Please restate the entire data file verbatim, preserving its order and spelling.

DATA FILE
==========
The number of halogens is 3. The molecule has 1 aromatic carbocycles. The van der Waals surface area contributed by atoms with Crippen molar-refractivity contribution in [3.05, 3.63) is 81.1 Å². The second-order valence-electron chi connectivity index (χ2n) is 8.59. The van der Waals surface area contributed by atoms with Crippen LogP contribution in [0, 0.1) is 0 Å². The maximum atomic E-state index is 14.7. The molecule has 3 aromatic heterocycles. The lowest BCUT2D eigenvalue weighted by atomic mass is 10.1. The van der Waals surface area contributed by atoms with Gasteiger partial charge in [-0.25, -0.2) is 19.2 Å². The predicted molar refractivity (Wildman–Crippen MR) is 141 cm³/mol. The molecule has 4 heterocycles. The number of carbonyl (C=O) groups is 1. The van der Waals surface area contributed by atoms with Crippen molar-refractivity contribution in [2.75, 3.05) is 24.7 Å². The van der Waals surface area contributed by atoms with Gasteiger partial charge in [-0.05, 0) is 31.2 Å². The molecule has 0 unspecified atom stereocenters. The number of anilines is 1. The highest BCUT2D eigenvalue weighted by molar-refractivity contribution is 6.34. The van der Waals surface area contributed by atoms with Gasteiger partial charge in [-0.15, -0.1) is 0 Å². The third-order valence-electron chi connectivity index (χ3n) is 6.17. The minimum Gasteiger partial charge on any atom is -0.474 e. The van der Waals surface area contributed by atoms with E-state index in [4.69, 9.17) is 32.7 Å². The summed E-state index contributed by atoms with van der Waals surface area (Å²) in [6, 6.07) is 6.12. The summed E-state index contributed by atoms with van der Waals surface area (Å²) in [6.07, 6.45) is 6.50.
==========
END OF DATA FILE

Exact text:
The number of halogens is 3. The molecule has 1 aromatic carbocycles. The van der Waals surface area contributed by atoms with Crippen molar-refractivity contribution in [3.05, 3.63) is 81.1 Å². The second-order valence-electron chi connectivity index (χ2n) is 8.59. The van der Waals surface area contributed by atoms with Crippen LogP contribution in [0, 0.1) is 0 Å². The maximum atomic E-state index is 14.7. The molecule has 3 aromatic heterocycles. The lowest BCUT2D eigenvalue weighted by atomic mass is 10.1. The van der Waals surface area contributed by atoms with Gasteiger partial charge in [-0.25, -0.2) is 19.2 Å². The predicted molar refractivity (Wildman–Crippen MR) is 141 cm³/mol. The molecule has 4 heterocycles. The number of carbonyl (C=O) groups is 1. The van der Waals surface area contributed by atoms with Crippen molar-refractivity contribution in [2.75, 3.05) is 24.7 Å². The van der Waals surface area contributed by atoms with Gasteiger partial charge in [-0.05, 0) is 31.2 Å². The molecule has 0 unspecified atom stereocenters. The number of anilines is 1. The highest BCUT2D eigenvalue weighted by molar-refractivity contribution is 6.34. The van der Waals surface area contributed by atoms with Gasteiger partial charge in [-0.15, -0.1) is 0 Å². The third-order valence-electron chi connectivity index (χ3n) is 6.17. The minimum Gasteiger partial charge on any atom is -0.474 e. The van der Waals surface area contributed by atoms with E-state index in [4.69, 9.17) is 32.7 Å². The summed E-state index contributed by atoms with van der Waals surface area (Å²) in [6, 6.07) is 6.12. The summed E-state index contributed by atoms with van der Waals surface area (Å²) in [6.07, 6.45) is 6.50.